Stage 6, July 12th: The day’s race commenced at Brest and comprised of a 181-kilometre race over a rolling terrain, with disruptions along the way by crosswinds. The most challenging part of the ride was towards the finish line, with the double circuit of the Mur de Bretagne that saw UAE Team Emirates’ Dan Martin demonstrate his uphill skills with a long-range attack with over a kilometer to go to emerge victorious in this stage. Following him was Pierre Latour (AG2R La Mondiale) in second place and Alejandro Valverde (Movistar Team) in third place. BMC’s Greg Van Avermaet retained the Yellow Jersey, for yet another day. 

Tour de France 2018 - Mid Race Review-3
Tour de France 2018 - Mid Race Review-4

Stage 7 and 8

Stage 7, July 13th: This stage comprised of the longest distance of the tour, a 231-kilometre race that commenced at Fougeres. While most of the race was subdued, an exciting finish saw Dylan Groenewegen (LottoNL-Jumbo) out-sprint Fernand Gaviria and Peter Sagan, to emerge victorious at the end of the day’s race at Chartres, earning his second Tour De France stage win of his career. Gaviria placed second while Sagan placed third. However, Van Avermaet managed to retain the yellow jersey at the end of this stage.   

Stage 8, July 14th: The day’s race commenced at Dreux and was a 181-kilometre race on a relatively flat course with two category 3 climbs along the way. A sprint towards the finish line at Amiens Metropole saw Dylan Groenewegen emerge victorious, once again, earning his second Tour De France stage win this year, in a row! In second place was Peter Sagan followed by team mate John Degenkolb, in third place – after Andre Greipel and Fernando Gaviria were relegated by the race officials after the stage ended. With a strong lead on the rest of the GC Contenders, BMC’s Greg Van Avermaet continued to hold on to the Yellow Jersey at the end of this stage.  

Stage 9 and 10

Stage 9, July 15th: A crash heavy 156.6-kilometre race that commenced at Arras Citadelle, and featured 15 sections of cobblestones, including some of the longest and hardest in the region covering a total of 21.7km of cobblestoned sections. The toughest sections in this region that were covered on this day included Auchy à Bersée and Mons-en-Pévèle. Stage 9 saw Australian rider, Richie Porte leave the race at this stage for the second year in a row. He was forced out by a severe collarbone injury because of a crash before the cobble section. The day saw several crashes and mechanical problems, including a large crash in the middle of the peloton, 67 km into the race – which saw the peloton split. At the end of the day John Degenkolb (Trek-Segafredo) emerged victorious, with Greg Van Avermaet finishing second followed by Yves Lampaert (Quick-Step Floors) in third place. Van Avermaet ended the day retaining the Yellow Jersey, while Peter Sagan continued his strong hold on the Green Jersey.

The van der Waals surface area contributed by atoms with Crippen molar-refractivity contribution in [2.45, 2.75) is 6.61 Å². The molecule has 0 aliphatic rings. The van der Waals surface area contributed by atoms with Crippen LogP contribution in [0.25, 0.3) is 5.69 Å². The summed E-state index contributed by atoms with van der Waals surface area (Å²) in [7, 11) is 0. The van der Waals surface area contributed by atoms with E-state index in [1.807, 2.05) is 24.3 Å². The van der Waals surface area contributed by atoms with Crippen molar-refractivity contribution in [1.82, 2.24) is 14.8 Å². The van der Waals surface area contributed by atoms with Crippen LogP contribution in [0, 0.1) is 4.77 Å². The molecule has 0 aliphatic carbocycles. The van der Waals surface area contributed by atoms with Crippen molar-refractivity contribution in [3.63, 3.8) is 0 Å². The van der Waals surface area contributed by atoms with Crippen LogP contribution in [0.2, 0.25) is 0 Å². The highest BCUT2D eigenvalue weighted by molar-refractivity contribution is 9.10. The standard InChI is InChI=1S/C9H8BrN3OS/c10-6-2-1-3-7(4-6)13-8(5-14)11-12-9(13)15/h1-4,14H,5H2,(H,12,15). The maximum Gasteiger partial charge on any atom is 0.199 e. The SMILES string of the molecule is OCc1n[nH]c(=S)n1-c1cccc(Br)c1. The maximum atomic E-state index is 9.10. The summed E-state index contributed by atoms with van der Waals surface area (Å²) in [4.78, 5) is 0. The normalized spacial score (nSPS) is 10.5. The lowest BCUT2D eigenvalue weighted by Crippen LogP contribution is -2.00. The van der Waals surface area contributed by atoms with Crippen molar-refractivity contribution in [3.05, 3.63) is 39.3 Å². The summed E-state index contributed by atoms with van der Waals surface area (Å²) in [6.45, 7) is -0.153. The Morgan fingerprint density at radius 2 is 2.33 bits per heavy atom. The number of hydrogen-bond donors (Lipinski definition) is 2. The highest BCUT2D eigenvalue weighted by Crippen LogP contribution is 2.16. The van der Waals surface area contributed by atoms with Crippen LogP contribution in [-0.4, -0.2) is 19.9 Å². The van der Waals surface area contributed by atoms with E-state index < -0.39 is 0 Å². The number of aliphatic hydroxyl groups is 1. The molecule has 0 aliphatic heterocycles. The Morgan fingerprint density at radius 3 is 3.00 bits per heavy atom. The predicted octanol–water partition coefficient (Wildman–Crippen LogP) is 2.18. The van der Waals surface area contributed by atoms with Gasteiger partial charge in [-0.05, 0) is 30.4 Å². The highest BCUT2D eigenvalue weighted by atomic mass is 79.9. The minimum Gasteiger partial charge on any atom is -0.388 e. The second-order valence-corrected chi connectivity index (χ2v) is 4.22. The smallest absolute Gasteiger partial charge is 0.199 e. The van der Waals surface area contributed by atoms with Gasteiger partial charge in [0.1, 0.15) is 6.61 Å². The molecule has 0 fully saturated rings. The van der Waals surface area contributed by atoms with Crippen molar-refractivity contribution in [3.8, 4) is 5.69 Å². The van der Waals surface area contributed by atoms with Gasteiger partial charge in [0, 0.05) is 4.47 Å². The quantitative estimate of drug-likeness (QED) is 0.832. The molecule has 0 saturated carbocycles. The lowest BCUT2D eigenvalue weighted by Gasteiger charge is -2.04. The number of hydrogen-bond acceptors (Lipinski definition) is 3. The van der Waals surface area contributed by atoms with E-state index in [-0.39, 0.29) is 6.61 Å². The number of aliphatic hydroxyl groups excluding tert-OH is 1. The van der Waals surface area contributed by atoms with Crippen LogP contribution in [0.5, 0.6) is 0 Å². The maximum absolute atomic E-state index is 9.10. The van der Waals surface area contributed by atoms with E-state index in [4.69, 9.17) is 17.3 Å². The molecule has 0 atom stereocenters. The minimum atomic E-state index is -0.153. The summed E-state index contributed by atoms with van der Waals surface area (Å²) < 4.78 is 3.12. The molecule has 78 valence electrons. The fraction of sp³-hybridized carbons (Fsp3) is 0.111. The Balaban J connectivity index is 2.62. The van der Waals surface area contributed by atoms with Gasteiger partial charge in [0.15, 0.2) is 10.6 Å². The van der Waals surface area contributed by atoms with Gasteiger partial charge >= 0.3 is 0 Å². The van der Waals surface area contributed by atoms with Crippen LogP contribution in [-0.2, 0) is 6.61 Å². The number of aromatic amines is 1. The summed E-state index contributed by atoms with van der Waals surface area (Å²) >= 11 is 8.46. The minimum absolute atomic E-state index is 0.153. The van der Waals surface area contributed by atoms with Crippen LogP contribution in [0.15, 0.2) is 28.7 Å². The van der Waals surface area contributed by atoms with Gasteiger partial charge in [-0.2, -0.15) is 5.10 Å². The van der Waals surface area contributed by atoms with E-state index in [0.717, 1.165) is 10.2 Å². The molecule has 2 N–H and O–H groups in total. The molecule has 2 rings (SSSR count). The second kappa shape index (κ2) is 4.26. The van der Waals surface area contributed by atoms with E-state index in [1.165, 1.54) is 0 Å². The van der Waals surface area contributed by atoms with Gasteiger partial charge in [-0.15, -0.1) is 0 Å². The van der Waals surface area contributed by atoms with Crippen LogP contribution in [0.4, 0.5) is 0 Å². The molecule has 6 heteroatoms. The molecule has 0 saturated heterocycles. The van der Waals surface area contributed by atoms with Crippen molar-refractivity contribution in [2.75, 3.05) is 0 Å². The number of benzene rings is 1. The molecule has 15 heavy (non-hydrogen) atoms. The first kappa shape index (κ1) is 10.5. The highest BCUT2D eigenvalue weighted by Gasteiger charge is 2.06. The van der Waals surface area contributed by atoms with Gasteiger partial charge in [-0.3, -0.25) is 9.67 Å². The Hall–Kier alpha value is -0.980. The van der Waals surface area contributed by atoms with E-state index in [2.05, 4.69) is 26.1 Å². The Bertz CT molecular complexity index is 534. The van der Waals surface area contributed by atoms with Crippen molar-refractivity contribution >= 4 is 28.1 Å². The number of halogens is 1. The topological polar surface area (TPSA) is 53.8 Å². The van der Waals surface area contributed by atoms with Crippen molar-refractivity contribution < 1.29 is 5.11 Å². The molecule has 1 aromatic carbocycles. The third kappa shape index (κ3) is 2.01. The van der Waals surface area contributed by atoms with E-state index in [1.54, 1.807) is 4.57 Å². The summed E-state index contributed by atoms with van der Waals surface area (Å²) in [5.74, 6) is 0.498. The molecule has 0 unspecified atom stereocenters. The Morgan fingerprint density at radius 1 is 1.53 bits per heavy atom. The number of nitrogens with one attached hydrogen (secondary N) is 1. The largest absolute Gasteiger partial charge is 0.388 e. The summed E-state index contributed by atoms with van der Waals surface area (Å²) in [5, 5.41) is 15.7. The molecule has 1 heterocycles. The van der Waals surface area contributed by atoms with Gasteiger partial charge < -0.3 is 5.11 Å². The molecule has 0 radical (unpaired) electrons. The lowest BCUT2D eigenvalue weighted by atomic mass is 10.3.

Stage 10, July 17th: After a day’s rest, the riders faced the beginning of the mountain stages of this year’s Tour. The Tour De France entered the famed Alps at this stage. The day’s race commenced at Annecy, and covered 4 categorized climbs, where the riders faced the first ‘beyond category’ climb. This was the Montee Du Plateau de Glieres, which was a short yet steep climb with an average grade of about 12 percent. The descent finish saw Julian Alaphilippe (Quick-Step Floors) emerge victorious in his first ever Tour De France stage, after a 30-km long solo attack over two mountains. Following him, in second place was Ion Izagirre (Bahrain-Merida) and Rein Taaramae (Direct Energie) in third place. BMC’s Van Avermaet extended his overall lead, to hold on to the Yellow Jersey at the end of this stage. 

Tour de France 2018 - Mid Race Review-5

With top riders having fallen out or fallen far behind, Chris Froome nowhere in line for the Jersey, Sagan going strong with the Green Jersey and Van Avermaet with a strong hold on the Yellow Jersey, the remaining stages of the Tour De France should hold a ton of excitement and surprises. Stay tuned for our next race update.